I need to write some simple server Winsock code. (Yes, I understand the irony.) One thread, one connection, host A to host B, non blocking. I don’t have the expertise to take these do everything multi-threaded example classes and merge them into my MFC project. Where can I find a simple description or example?
I used a vendor starter application (MFC, C++ project template) to fetch telemetry data from the vendor A’s application. Now I need to send the telemetry data, one to three megabytes per second, directly to vendor B’s server application for display. The vendor B system is a server to multiple client display computers, but turns out that it expects my application to take the role of server to its client. (Makes sense, my app is providing the data, it is consuming the data.)
Vendor B has an example TCP class for my server end but it uses blocking mode and there are several difficulties. Their client receiving app is not robust and intentionally breaks the connection as least once, and maybe frequently. The code keeps getting hung somewhere and determining the problem is quite difficult. It seems to me that if the code on my end were non-blocking I could get it to update the dialog and tell me what it is trying to do. Vendor B is not sympathetic to my request for non-blocking advice. Wiresharking the packets to find the error in my application is proving difficult.
I can find and read about all the asynchronous calls, but don’t know how to set up the callbacks and messages needed for the Winsock class to sense problems with the connection and take action. Integrating into an existing MFC project is difficult.
Pointers to some good explanations and tutorial are requested. In the meantime, I continue searching and reading.
Edit: Oops, left out: Windows XP Pro, Visual Studio 2008, MFC, C++, TCP/IP communications
Last edited by bkelly; November 27th, 2011 at 07:57 PM.
Reason: left out information
The example posted by VictorN might be too complex for the purposes explained in the OP.
Simple socket code that should work "out of the box" under any Windows OS can be found in the Winsock Programmer's FAQ, http://tangentsoft.net/wskfaq/ . See sections 5 and 6. For one of the simpler pairings of client and server, try the "basic blocking client" and the "select()-based server". Both are console applications, so they are nothing fancy. Moreover, because they are console applications, the fact that they are blocking (your OP asked for non-blocking) is of little consequence.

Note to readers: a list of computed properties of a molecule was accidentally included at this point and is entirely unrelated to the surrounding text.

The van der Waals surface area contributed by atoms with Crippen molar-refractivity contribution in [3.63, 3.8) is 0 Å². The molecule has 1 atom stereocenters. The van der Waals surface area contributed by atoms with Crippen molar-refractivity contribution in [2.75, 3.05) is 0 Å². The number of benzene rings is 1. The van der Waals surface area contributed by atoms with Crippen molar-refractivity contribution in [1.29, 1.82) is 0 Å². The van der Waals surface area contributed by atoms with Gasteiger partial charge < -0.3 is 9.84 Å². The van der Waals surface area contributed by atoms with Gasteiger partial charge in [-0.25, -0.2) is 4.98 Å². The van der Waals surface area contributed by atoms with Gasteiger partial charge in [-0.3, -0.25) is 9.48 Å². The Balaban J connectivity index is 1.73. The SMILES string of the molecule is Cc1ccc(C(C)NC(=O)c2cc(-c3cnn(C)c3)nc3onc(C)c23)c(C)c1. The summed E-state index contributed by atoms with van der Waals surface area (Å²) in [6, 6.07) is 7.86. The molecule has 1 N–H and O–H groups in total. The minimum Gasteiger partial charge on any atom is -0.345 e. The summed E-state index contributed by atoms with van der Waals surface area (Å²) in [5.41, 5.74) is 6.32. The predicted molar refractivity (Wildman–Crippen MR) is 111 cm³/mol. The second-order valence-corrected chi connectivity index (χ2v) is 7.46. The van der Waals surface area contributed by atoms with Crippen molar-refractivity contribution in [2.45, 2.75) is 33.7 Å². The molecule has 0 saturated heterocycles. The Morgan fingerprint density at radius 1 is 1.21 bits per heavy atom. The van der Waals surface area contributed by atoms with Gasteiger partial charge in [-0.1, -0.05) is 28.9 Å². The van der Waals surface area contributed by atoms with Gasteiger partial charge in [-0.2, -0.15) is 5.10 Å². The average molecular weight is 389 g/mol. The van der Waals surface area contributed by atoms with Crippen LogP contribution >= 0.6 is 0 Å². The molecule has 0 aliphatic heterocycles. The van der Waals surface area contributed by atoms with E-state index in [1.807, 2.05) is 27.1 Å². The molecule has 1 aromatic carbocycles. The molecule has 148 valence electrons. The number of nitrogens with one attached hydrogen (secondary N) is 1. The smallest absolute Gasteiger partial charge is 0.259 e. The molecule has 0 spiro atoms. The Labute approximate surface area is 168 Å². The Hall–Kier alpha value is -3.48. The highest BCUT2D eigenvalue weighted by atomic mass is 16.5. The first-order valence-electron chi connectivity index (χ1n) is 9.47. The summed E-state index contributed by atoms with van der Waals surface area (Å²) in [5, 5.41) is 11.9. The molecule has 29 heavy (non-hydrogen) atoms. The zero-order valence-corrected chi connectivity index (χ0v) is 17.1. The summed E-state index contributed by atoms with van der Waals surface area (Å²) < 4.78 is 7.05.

I did check it out. It converted to Visual Sudio 2008 without error and compiled. There were a few instances of warning D9035, Wp64 has been deprecated, but I find that somewhat expected as I am running Windows 7 64 bit.
when running the server it shows two error messages.
1604: Failed to create listener socket on port 49153
1604: Not Owner
I ran it as administrator, same message. I have not found the error code yet. Any clues?
The re-write article is good, but quite complex. What can I do if I don't need anywhere near that much complexity. To exemplify my thoughts I refer to the Winsock Programmers FAQs
found here: http://tangentsoft.net/wskfaq/exampl...ics/index.html
In there there are three options for writing server code
1. Basic Blocking Server
3. Multithreaded Server
4. Select() Based Server.
Notice that I made it four options. Seems to me there should be an option for non blocking single thread single connection server code. I don't need multiple threads or multiple connection. Just a connection to a single IP address and port associated with a vendor's application that expectes my code to take the server role.
I want it to be non-blocking so I can put messages in the dialog and I can see the status of my server code and the socket it is driving.
For simple, singly-threaded servers with a UI in MFC, use a CAsyncSocket-derived class. Be aware that the CASyncSocket model will not support a huge number of simultaneous clients. Your practical limit might be something like 100-200 simultaneous clients.
'Webster' is the Yugo of Web servers. It offers only minimal HTTP support with no frills. 'Webster' only handles GET requests, and it doesn't do anything with most of the extra client information it receives, like the If-Modified-Since field. But 'Webster' does illustrate the basic features common to every Web server, including very powerful servers like Microsoft Internet Information Server. 'Webster' is good enough to present your very own real live Web home page, and it does run on both Windows 95 and Windows NT. (From the February 1996 issue of Microsoft Systems Journal (predecessor of MSDN Magazine))
The article is old (from 1996) but is still useful. It describes an HTTP server, and thus the first half of the article includes a long description of HTML and HTTP that you can probably ignore. The second half does a nice job of explaining how to derive a class from CAsyncSocket and then use it for a singly-threaded server with an active UI. It also explains how to keep track of multiple connected clients.
As for the clients, the Winsock FAQ includes an example of a client that uses CAsyncSocket.